The fuel injection device shown in FIGS. 1 and 2 in a first exemplary embodiment for internal combustion engines functions as follows. Upon startup of the system, a high fuel pressure is first built up, via the high-pressure fuel pump 1, in the common high-pressure collection chamber 7 (common rail), which continues via the various injection lines 9 as far as the various valve holding bodies 17 of the injection valves 11. Before the onset of the injection phase, the magnet valve 35 is switched to be without current, so that the valve ball 61 of the magnet valve 35 keeps the relief conduit 57 closed. In the process, the hydraulic work chamber 51 is filled with high fuel pressure via the filling bore 67 and, because of the ratio of the areas of the end face 53 and the first annular end face 39, this pressure presses the control valve member 25 with the first valve sealing face 41 against the first valve seat 43. This closes the communication between the injection line 9 and the high-pressure conduit 29 discharging at the injection cross section of the injection valve 11. At the same time, the second cross section between the second valve sealing face 47 and the second valve seat 49 is as shown in FIG. 2, so that the pressure in the high-pressure conduit 29 can be relieved down to a certain residual pressure into the relief line 33. If injection is to occur at the injection valve 11, then first electric current is supplied to the magnet valve 35 via the electric control unit 37, so that the armature 65 is attracted and the valve ball 61 uncovers the relief conduit 57. Since the cross section of the relief conduit 57 is greater than that of the throttle restriction 69 in the filling bore 67, the pressure in the work chamber 51 is very rapidly relieved via the magnet valve chamber into the return conduit 59, so that the high fuel pressure prevailing at the annular end face 39 now suffices to displace the control valve member 25. In this opening stroke motion, the control valve member 25 is displaced in such a way that the first sealing cross section between the first valve sealing face 41 and the first valve seat 43 is now opened, and the second sealing seat, between the second valve sealing face 47 and the second valve seat 49, is closed by contact of the control valve member 25 with the second valve seat 49. The fuel at high pressure located in the injection line 9 now flows along the control valve member 25 into the high-pressure conduit 29 to reach the injection valve 11, where in a known manner it lifts the valve needle 31 away from its needle seat, counter to the restoring force of a valve spring, so that the fuel is injected at the injection valve 11 via the injection ports into the combustion chamber of the engine to be supplied.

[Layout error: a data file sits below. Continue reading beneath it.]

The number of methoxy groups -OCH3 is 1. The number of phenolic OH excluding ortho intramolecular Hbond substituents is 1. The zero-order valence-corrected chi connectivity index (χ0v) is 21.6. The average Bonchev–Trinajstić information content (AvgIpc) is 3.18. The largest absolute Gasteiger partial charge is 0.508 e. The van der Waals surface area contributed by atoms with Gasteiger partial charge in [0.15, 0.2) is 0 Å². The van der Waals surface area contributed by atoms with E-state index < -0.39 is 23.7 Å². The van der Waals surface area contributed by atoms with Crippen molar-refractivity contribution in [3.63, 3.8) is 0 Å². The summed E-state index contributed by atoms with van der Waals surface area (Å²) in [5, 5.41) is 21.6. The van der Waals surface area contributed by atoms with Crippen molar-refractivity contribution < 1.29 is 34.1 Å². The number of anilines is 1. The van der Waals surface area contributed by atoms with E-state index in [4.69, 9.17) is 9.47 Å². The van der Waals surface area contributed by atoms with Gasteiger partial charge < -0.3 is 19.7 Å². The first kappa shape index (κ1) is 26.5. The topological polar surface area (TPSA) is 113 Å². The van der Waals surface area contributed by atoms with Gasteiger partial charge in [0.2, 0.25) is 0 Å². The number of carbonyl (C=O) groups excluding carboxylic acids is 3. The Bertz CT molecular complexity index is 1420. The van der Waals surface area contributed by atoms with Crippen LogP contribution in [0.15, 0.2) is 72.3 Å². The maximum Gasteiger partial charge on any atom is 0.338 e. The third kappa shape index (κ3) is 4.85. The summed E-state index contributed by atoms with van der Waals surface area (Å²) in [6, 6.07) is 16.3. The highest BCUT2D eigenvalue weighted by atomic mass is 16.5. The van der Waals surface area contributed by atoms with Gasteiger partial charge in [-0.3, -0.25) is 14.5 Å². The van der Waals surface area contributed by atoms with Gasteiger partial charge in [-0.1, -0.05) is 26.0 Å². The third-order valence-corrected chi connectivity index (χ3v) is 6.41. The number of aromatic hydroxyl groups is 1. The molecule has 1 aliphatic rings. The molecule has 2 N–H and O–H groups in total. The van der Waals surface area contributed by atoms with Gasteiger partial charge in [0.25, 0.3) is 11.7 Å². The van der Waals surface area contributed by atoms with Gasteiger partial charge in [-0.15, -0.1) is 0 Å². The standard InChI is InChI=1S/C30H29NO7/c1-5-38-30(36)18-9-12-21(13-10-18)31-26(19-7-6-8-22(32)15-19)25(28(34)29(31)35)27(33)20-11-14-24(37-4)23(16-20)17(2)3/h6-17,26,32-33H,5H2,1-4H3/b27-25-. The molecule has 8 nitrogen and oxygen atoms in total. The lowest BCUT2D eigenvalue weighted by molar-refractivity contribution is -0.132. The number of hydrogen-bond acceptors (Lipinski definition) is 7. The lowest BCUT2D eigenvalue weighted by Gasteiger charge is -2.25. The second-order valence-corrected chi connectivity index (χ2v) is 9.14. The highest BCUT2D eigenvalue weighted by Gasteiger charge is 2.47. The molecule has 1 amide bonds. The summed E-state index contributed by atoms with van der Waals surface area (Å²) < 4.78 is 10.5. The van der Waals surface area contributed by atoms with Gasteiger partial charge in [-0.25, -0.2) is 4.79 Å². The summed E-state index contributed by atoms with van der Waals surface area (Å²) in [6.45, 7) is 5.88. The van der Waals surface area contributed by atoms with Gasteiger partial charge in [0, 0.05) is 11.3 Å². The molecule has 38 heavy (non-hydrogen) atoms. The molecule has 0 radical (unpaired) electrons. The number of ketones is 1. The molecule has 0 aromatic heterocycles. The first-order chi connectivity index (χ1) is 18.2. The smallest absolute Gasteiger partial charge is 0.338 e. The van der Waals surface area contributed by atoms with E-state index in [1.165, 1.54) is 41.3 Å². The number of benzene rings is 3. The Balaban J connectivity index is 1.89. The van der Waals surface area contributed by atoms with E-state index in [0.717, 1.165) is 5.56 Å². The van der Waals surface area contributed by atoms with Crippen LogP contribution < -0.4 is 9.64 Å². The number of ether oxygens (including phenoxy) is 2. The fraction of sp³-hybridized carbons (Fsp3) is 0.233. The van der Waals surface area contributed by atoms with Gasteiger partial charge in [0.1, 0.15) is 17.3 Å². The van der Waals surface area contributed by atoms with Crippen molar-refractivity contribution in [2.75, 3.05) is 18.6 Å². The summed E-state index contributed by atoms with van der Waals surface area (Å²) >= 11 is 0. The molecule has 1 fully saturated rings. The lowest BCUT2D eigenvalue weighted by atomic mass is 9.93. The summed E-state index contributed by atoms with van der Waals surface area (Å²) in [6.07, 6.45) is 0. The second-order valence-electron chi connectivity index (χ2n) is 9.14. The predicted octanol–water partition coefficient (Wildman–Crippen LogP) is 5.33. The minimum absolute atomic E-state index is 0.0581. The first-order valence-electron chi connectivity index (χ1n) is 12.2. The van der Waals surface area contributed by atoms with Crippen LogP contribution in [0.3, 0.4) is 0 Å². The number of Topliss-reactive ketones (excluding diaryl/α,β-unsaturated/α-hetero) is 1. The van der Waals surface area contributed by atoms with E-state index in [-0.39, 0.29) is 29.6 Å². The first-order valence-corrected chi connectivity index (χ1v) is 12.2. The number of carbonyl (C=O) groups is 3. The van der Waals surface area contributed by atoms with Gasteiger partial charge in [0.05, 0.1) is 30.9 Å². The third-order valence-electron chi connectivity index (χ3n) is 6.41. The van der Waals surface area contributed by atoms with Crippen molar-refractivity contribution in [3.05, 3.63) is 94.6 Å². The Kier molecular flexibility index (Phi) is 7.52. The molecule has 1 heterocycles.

The high-pressure injection at the injection valve 11 is ended by switching the magnet valve 35 to be currentless again, and as a consequence the magnet valve spring 63 displaces the valve ball 61 back onto its seat at the relief conduit 57, so that via the filling bore 67 a closing pressure in the hydraulic work chamber 51 can build up again, which again displaces the control valve member 25 of the control valve 13, embodied as a 3/2-way valve, so that the first valve sealing face 41 contacts the first valve seat 43. This closes the communication of the injection line 9 and the high-pressure conduit 29 again. At the same time, the second sealing seat between the second valve 47 and the second valve 49 is opened again, so that the high fuel pressure located in the high-pressure conduit 29 is very rapidly relieved into the relief line 33, resulting in a rapid needle closure at the fuel injection valve 11.